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Has your dream business name ever hit the walls at the Corporate Affairs Commission?

Or maybe you applied through your lawyer series of times and it seems all the names in the world have been picked and nothing will ever go through?

These thoughts are not strange at all because they happen to the best of us; as a matter of practice, I usually reserve four names at a go for my clients with the hope that at least one of them will be reserved.

There are no magic to getting a name approved if you play by the rules.

One of the rules is that certain name forms will never be reserved because they contain word(s) that are prohibited.

You can imagine that where you avoid those words as much as possible, you will stand greater chances of having your preferred name approved.

What I will do in this article will be to give you hints on how to structure your business name options in such a way that they will have greater chances of being approved by the Corporate Affairs Commission; the hints are not an absolute guarantee, but they definitely will increase the chances of the names that you may have come up with. 

If you are not yet with your pen, you might just be late because am all set.

Beware of Prohibited Names

If you have ever visited a site containing inflammable substances, one of the signposts that you might see is the “No Smoking” sign.

This is also applicable when trying to reserve a name at the Corporate Affairs Commission; certain name formats will just not go through because they are absolutely not allowed.

Unfortunately, the Corporate Affairs Commission does not have an exhaustive list of prohibited names but the hints given by the Commission are that your preferred names should not be such as is capable of misleading [the public] as to the nature and extent of your business’s activities, or such that is undesirable, offensive or contrary to public policy.
Overcome the Hurdles of Restricted Names

Certain names are restricted for somereasons particularly where a similar name had been registered earlier by the Commission. In that case, it does not mean that the name cannot be reserved for your use at all; it only means that you will have to do more to get the name reserved.

Your preferred name could be restricted for any of the following reasons, and if restricted, you can still get it reserved if you fulfill the suggestions after each of the point I have identified below:

  • Where it is identical with or similar to the name of a company that is already registered with the Commission. Suggestion: If the registered company is in the process of being dissolved, you may obtain a letter of consent from the company to use the name.
  • Where it is identical with or similar to any existing trademark,or registered business/company name. Suggestion: If you are able to obtain a written consent from the owner of the existing trademark,or business/company name, the Commission may consider your application.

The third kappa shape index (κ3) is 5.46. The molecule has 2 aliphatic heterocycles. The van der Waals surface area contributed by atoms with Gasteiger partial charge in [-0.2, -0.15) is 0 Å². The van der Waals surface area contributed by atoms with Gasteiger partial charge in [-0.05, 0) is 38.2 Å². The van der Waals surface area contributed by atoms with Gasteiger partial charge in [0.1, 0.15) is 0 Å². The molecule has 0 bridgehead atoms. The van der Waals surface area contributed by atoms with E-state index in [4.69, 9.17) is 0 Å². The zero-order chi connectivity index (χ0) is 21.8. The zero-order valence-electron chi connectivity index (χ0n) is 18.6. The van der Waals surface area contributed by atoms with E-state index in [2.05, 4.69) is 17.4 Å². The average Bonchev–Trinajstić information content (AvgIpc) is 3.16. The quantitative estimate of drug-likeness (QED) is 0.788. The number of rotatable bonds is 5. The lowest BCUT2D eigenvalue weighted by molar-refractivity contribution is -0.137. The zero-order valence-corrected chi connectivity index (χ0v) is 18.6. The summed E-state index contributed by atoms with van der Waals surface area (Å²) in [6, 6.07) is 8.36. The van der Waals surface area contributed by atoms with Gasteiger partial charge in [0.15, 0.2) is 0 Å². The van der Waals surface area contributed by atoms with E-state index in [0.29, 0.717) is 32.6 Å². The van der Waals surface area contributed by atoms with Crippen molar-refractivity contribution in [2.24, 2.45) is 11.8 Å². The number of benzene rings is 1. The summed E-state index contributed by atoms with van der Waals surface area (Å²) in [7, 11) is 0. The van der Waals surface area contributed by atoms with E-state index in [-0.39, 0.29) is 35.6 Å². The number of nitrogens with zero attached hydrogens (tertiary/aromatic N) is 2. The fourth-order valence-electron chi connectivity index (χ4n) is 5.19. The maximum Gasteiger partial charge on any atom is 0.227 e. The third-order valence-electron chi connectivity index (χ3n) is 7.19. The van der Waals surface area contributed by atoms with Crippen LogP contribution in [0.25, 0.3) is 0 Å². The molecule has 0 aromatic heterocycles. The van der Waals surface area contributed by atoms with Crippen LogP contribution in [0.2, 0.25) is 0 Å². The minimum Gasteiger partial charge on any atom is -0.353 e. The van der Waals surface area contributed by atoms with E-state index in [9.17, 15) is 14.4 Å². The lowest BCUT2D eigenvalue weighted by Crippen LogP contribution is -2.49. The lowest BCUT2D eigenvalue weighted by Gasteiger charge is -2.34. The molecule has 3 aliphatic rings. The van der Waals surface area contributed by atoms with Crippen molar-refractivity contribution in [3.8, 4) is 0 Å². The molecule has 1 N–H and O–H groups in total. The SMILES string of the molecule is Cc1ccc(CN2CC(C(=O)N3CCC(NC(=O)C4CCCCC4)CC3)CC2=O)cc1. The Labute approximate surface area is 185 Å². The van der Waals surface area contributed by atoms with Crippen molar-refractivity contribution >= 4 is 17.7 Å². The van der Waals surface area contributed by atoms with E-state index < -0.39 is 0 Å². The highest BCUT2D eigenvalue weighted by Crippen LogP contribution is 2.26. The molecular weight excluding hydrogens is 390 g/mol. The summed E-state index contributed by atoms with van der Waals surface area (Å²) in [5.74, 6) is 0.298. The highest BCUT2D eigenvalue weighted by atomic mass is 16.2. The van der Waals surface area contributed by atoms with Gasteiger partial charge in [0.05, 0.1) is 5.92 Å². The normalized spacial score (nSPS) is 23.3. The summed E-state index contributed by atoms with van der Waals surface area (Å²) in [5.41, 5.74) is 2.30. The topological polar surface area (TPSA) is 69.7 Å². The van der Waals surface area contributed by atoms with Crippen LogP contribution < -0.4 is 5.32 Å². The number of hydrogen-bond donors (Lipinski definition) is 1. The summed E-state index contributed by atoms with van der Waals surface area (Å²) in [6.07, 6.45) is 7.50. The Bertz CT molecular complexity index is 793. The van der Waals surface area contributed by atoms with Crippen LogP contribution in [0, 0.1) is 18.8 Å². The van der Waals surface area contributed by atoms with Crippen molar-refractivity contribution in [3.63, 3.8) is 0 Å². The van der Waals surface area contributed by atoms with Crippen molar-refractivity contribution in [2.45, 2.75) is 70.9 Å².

• Where it contradicts or will violate any incorporated trustee. Suggestion: If you are able to obtain the written consent of the trustees, your application might be considered by the Commission.
  • Where it contains the words “Chamber of Commerce”. Suggestion: If what you seek to register is a Company Limited by Guarantee, the Commission will consider your application.
Hint 3:
Seek the Consent of the Commission First if Your Preferred NameContains Any of the Following Words:

  • Federal
  • National
  • Regional
  • State Government
  • Municipal
  • Chartered
  • Co-operative
  • Building society
  • Group
  • Holding
  • Any word that is suggestive of a temporary business arrangement. E.g. consortium
  • Any word that is suggestive of the patronage of [a] Federal or State Government, Ministry or Department.
  • Any word that is suggestive of connection with any municipality or other local authority.
Hint 4:
Where Your Preferred Name Is Already In Existence, Reconstruct It By Introducing Symbols, Punctuation, Characters, Signs, And Roman Numerals.

This step is simple and very creative. As a matter of fact, this style is trending among many 21stcentury businesses. Below are examples:


77dot Technology

Nine-27thImagine Design

Perfect IV-niture

The practice of introducing symbols, punctuation, characters, signs, and roman numerals to differentiate a proposed name from a name that is already registered is also recognized in the United Kingdom by virtue of The Company and Business Names (Miscellaneous Provisions) Regulations 2009.

Care must however be taken to ensure that the proposed name is distinct from the registered name as the owner of the latter name may approach the court in an action for Tort of Passing off, or apply to the Corporate Affairs Commission through its complaints procedure.
Hint 5:
Let Your Preferred Name Speak Volume of the Nature of Your Business

This hint may be better looked at as an advice than a hint.

One of your best options is to create a name that is self expressive of your business so that if that name is on your complementary card without more and that card is given to a potential client, it will be expressive of what your business is all about.

In our ever busy business climate, it is not every potential customer that you meet that you will be able to narrate all that you do to, so let your name also do the speaking.
Hint 6:
The List May Just Be Endless, Let Us Have Your Say In The Comment Box Below… 

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